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The Importance of Clarity in Language for Commercial Contracts

Posted by M. Margaret Gonsalves-Sabola | Oct 01, 2018 | 0 Comments

The importance of clarity in the language used in commercial contracts cannot be overstated. Even one unclear word or ambiguous phrase could lead to contentious litigation. When companies negotiate contracts, their representatives should take special care to avoid ambiguities and uncertainties in the contract language.

Examples of Unclear Language

  • Close of business
  • 5:00 p.m.
  • 15 days after the goods are delivered
  • $15,000 dollars
  • Best quality
  • Payment will include expenses for shipment

Why the Language Is Unclear

The phrase “close of business” could mean a variety of times depending on the business. Most businesses close at 5:00 p.m., but some close earlier and others close later. The contract should specify exactly when close of business is or refer to an outside source for determining the time (such as the posted hours on the company's website as of a certain date). Similarly, times such as 5:00 p.m. should include a time zone, such as EDT. This is especially important for businesses operating in more than one time zone.

The phrase “15 days after the goods are delivered” lacks clarity because days could mean business days, calendar days, or something else. The meaning of business days varies by company and industry. The contract should specify calendar days or make clear which days are excluded from the time limit. Amounts of money should specify which currency, such as BS $15,000. Again, this clarification is especially important in international contracts, when companies could use more than one type of currency.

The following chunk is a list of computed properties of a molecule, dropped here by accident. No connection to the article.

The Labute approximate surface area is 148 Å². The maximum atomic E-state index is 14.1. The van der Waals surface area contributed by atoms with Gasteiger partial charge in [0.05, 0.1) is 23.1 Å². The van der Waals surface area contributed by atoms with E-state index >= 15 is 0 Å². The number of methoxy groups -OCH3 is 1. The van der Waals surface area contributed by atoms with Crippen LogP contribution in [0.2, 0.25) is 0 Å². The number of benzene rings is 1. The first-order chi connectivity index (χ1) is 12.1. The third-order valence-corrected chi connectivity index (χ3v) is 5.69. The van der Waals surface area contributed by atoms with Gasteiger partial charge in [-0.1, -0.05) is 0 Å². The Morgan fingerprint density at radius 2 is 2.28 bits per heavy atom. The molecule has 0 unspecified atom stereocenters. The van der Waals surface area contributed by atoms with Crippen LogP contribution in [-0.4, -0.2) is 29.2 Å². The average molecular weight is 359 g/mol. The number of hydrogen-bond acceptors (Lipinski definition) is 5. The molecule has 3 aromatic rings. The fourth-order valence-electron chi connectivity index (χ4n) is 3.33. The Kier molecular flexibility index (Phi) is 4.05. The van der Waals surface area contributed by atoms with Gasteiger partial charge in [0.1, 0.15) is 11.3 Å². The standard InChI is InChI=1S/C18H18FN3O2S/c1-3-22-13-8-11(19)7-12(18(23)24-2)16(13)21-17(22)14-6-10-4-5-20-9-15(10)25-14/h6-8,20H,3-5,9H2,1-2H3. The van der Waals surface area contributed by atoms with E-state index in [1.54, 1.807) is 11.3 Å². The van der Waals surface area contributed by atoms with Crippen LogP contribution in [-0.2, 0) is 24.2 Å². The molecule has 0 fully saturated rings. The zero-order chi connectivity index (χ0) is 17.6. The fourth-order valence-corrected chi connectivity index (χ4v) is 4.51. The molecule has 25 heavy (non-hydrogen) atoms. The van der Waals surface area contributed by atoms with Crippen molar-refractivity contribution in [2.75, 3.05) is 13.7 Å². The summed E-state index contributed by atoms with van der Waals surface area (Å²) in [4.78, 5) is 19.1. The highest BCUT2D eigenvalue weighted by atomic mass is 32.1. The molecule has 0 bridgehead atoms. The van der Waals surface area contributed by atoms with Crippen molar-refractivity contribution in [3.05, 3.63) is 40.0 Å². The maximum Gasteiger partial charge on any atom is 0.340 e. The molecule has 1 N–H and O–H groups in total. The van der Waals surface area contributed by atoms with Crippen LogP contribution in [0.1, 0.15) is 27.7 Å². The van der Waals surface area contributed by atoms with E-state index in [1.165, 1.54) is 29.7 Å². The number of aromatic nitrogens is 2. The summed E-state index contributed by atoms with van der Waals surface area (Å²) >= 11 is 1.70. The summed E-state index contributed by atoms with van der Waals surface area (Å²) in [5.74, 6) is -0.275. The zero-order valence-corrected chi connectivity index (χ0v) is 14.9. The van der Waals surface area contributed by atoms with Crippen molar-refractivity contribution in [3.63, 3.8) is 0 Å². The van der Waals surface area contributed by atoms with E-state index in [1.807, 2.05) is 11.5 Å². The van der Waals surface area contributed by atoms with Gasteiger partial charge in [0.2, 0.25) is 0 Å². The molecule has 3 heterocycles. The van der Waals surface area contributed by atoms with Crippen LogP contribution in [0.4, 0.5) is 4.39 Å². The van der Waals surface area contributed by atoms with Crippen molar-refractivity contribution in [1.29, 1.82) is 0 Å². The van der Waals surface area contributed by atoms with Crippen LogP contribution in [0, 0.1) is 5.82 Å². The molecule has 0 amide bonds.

Phrases such as “best quality” or “payment will include expenses for shipment” allow for ambiguity when companies perform under a contract. Best quality could take on a variety of different meanings depending on the contract and the industry. The contract should state what best quality means: no scratches or dents, sealed packaging, etc. Here the parties could reference a set of established industry standards for what best quality means. Finally, terms like “include” raise the question of whether anything else is included. Payment could include not only expenses for shipment, but also the cost of the items and money for the delivery.

How to Make Your Contract Clear

Contracts should avoid ambiguous language, aiming to clearly specify the deal that the parties intend to make. Avoiding unclear phrases like those described above is the first step. You should consult a qualified attorney with knowledge of contracts for help reviewing your contract.

To find out more about interpretation of commercial contracts, visit Gonsalves-Sabola Chambers online or call the office at +1 242 326 6400.

About the Author

M. Margaret Gonsalves-Sabola

M. Margaret Gonsalves-Sabola is a civil and commercial litigation attorney and an accredited civil and commercial mediator. Margaret has over 21 years' experience in legal practice in the United Kingdom, Jamaica and The Bahamas.


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